Munro's highly acclaimed first collection of stories, Dance of the Happy Shades (1968), won the Governor General's Award, then Canada's highest literary prize.[15] That success was followed by Lives of Girls and Women (1971), a collection of interlinked stories. In 1978, Munro's collection of interlinked stories Who Do You Think You Are? was published (titled The Beggar Maid: Stories of Flo and Rose in the United States). This book earned Munro a second Governor General's Literary Award.[16] From 1979 to 1982, she toured Australia, China and Scandinavia for public appearances and readings. In 1980 Munro held the position of writer in residence at both the University of British Columbia and the University of Queensland.

From the 1980s to 2012, Munro published a short-story collection at least once every four years. First versions of Munro's stories have appeared in journals such as The Atlantic Monthly, Grand Street, Harper's Magazine, Mademoiselle, The New Yorker, Narrative Magazine, and The Paris Review. Her collections have been translated into 13 languages.[17] On 10 October 2013, Munro was awarded the Nobel Prize in Literature, cited as a "master of the contemporary short story".[6][7][18] She is the first Canadian and the 13th woman to receive the Nobel Prize in Literature.[19]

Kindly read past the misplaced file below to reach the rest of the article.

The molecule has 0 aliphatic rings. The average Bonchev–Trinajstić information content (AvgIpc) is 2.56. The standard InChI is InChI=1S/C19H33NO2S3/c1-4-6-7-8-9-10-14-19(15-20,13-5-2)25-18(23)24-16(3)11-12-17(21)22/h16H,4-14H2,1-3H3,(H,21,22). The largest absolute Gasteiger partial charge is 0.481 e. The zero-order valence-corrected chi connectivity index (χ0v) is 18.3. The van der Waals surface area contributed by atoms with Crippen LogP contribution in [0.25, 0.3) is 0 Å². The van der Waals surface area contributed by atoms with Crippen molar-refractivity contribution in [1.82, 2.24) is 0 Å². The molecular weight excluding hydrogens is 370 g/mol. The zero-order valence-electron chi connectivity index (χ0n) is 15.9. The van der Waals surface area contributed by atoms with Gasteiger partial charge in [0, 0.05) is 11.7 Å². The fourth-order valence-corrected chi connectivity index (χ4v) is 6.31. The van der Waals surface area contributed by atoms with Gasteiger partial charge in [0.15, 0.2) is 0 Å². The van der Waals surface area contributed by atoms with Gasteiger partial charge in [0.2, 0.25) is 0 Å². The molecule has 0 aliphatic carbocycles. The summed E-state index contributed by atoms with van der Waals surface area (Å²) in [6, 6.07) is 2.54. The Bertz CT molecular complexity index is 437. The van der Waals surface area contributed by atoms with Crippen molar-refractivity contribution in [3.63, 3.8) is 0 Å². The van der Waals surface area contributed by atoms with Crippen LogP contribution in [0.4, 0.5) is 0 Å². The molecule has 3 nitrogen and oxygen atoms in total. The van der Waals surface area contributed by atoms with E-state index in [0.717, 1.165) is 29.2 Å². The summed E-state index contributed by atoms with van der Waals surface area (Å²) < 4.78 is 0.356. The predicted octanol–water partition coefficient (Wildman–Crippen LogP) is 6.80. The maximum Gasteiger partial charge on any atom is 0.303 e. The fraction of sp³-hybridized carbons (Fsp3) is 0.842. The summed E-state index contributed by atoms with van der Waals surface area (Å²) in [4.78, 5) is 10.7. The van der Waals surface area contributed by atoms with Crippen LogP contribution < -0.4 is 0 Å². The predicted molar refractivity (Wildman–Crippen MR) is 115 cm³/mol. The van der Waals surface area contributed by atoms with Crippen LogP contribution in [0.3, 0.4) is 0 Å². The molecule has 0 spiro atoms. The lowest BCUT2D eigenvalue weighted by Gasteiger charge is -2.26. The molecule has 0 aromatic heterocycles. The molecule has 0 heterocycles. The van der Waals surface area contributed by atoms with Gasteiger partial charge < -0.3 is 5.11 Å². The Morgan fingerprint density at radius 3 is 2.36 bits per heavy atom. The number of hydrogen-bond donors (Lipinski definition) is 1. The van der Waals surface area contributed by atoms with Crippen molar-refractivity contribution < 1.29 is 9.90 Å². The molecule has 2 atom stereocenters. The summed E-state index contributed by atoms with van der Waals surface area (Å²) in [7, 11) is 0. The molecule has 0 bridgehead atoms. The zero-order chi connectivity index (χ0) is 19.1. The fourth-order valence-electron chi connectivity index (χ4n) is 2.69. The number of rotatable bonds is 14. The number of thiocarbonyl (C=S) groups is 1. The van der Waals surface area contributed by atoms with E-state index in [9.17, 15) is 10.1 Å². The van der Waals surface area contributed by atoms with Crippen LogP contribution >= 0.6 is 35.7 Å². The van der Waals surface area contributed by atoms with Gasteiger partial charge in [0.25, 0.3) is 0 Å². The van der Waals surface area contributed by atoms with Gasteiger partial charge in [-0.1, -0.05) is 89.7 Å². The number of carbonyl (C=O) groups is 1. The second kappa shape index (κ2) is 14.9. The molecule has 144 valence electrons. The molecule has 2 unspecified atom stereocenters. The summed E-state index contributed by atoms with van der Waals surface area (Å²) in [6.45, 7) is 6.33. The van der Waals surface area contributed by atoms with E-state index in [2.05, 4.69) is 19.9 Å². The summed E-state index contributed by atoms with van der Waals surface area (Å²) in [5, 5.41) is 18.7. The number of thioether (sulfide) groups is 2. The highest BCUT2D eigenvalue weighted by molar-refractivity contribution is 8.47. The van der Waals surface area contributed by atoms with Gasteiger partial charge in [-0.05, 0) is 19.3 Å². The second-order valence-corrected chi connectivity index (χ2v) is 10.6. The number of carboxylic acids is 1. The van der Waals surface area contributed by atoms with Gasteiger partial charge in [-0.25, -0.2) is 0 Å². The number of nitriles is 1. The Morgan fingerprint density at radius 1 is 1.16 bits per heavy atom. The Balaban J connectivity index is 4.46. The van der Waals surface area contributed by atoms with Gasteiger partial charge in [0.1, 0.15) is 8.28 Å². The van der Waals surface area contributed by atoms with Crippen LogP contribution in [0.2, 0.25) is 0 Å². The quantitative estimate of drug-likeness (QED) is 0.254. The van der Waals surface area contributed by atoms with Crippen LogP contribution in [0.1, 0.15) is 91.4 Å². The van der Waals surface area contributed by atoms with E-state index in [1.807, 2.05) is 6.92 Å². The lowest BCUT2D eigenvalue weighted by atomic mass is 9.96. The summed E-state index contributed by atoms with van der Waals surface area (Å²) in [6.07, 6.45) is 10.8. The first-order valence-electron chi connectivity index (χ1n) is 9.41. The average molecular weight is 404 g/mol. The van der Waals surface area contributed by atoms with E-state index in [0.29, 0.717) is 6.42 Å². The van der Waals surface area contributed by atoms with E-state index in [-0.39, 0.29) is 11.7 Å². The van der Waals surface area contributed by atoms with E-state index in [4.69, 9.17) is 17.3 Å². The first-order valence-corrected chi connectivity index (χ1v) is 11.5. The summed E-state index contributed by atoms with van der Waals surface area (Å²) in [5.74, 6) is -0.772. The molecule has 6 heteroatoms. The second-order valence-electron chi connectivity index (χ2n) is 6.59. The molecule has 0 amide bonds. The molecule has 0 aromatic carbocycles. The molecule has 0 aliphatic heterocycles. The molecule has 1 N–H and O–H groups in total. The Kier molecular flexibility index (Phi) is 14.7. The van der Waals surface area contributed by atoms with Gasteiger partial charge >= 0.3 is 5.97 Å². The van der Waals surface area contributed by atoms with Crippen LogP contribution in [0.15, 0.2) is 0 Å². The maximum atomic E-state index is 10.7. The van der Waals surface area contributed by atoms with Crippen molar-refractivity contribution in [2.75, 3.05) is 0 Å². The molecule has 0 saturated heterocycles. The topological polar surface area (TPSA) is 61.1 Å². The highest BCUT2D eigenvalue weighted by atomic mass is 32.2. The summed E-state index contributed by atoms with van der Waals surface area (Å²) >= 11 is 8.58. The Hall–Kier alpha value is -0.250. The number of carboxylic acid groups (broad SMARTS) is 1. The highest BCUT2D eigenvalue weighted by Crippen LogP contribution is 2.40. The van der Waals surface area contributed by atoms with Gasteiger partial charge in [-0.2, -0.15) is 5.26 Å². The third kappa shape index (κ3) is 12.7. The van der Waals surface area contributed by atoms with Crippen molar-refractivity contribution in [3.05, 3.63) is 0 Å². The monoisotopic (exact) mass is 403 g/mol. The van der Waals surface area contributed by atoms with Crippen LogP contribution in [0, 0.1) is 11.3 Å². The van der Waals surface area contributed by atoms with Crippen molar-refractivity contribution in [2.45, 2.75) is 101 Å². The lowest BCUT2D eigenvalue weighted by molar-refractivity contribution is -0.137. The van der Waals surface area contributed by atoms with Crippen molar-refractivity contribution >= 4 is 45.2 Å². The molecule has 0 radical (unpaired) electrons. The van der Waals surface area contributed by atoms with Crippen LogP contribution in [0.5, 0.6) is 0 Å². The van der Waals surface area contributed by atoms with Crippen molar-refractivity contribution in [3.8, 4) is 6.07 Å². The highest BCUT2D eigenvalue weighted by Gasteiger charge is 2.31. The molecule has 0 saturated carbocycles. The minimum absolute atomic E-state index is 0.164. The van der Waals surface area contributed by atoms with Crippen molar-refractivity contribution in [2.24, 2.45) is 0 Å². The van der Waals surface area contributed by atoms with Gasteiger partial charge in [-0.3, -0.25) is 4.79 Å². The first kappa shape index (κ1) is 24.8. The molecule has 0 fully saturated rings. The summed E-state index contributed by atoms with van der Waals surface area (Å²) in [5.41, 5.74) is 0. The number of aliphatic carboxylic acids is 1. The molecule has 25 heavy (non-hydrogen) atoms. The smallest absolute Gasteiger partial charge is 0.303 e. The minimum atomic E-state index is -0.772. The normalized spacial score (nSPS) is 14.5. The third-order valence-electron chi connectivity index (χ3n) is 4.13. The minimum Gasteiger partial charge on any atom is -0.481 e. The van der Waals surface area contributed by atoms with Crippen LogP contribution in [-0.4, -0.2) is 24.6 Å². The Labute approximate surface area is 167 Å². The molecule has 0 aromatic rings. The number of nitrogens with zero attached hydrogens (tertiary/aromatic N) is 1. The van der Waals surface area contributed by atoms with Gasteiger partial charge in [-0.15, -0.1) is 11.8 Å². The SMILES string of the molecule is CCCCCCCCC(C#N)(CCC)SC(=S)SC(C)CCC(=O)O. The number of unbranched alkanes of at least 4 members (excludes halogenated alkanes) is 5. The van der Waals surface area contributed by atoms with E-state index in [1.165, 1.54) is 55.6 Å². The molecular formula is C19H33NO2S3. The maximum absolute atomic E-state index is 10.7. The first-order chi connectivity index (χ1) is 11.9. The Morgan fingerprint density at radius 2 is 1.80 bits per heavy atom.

Munro is noted for her longtime association with editor and publisher Douglas Gibson.[20] When Gibson left Macmillan of Canada in 1986 to launch the Douglas Gibson Books imprint at McClelland and Stewart, Munro returned the advance Macmillan had already paid her for The Progress of Love so that she could follow Gibson to the new company.[21] Munro and Gibson have retained their professional association ever since; when Gibson published his memoirs in 2011, Munro wrote the introduction, and to this day Gibson often makes public appearances on Munro's behalf when her health prevents her from appearing personally.[22]

Almost 20 of Munro's works have been made available for free on the web, in most cases only the first versions.[23] From the period before 2003, 16 stories have been included in Munro's own compilations more than twice, with two of her works scoring four republications: "Carried Away" and "Hateship, Friendship, Courtship, Loveship, Marriage".[24]

Film adaptations of Munro's short stories have included Martha, Ruth and Edie (1988), Edge of Madness (2002), Away from Her (2006), Hateship, Loveship (2013) and Julieta (2016).